Creating Plan Guides

Brent Ozar has a couple examples of creating plan guides to work around bad queries using OPTIMIZE FOR UNKNOWN:

You can see the actual execution plan here, and hover your mouse over various parts of it to see the estimated vs actual rows.

The OPTIMIZE FOR UNKNOWN hint tells SQL Server to use the density vector rather than column statistics, so it only estimates that 1,865 rows will come back – when in actuality, 3.3mm rows come back. In performance tuning, that’s what we call a “bad thing,” since SQL Server ends up doing around 10mm page reads due to that key lookup. It would have been much more efficient to just do a clustered index scan.

Creating plan guides can be ugly business, but sometimes they’re the best solution.

Related Posts

COUNT(*) Versus COUNT(1)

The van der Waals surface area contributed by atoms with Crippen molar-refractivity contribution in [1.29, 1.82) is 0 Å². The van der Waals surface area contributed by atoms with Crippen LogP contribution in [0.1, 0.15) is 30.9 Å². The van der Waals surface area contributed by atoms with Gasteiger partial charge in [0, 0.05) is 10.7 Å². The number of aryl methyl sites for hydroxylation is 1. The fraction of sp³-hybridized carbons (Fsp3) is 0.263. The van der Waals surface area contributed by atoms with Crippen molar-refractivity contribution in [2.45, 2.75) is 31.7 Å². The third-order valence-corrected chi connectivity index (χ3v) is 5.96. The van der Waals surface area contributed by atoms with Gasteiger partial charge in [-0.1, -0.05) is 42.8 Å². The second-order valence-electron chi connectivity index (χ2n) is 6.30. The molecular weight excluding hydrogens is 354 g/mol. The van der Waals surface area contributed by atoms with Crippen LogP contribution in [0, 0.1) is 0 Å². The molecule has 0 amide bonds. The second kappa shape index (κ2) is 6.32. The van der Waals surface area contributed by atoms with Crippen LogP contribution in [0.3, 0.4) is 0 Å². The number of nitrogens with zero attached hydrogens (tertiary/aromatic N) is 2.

Lukas Eder takes on the myth that COUNT(*) differs from COUNT(1): Now that we know the theory behind these COUNT expressions, what’s the difference between COUNT(*) and COUNT(1). There is none, effectively. The 1 expression in COUNT(1) evaluates a constant expression for each row in the group, and it can be proven that this constant expression will never evaluate to NULL, so effectively, we’re running COUNT(*), […]

Read More

Workload Analysis with Query Store

Erin Stellato shows how you can mine the Query Store tables to learn more about your workload: The query text and plan are stored in two separate tables, sys.query_store_query_text and sys.query_store_plan, respectively.  The text is stored as a nvarchar(max) data type, and the plan is stored as varbinary(max).  This means that the data can be […]

Read More

Categories

November 2016
MTWTFSS
« Oct Dec »
 123456
78910111213
14151617181920
21222324252627
282930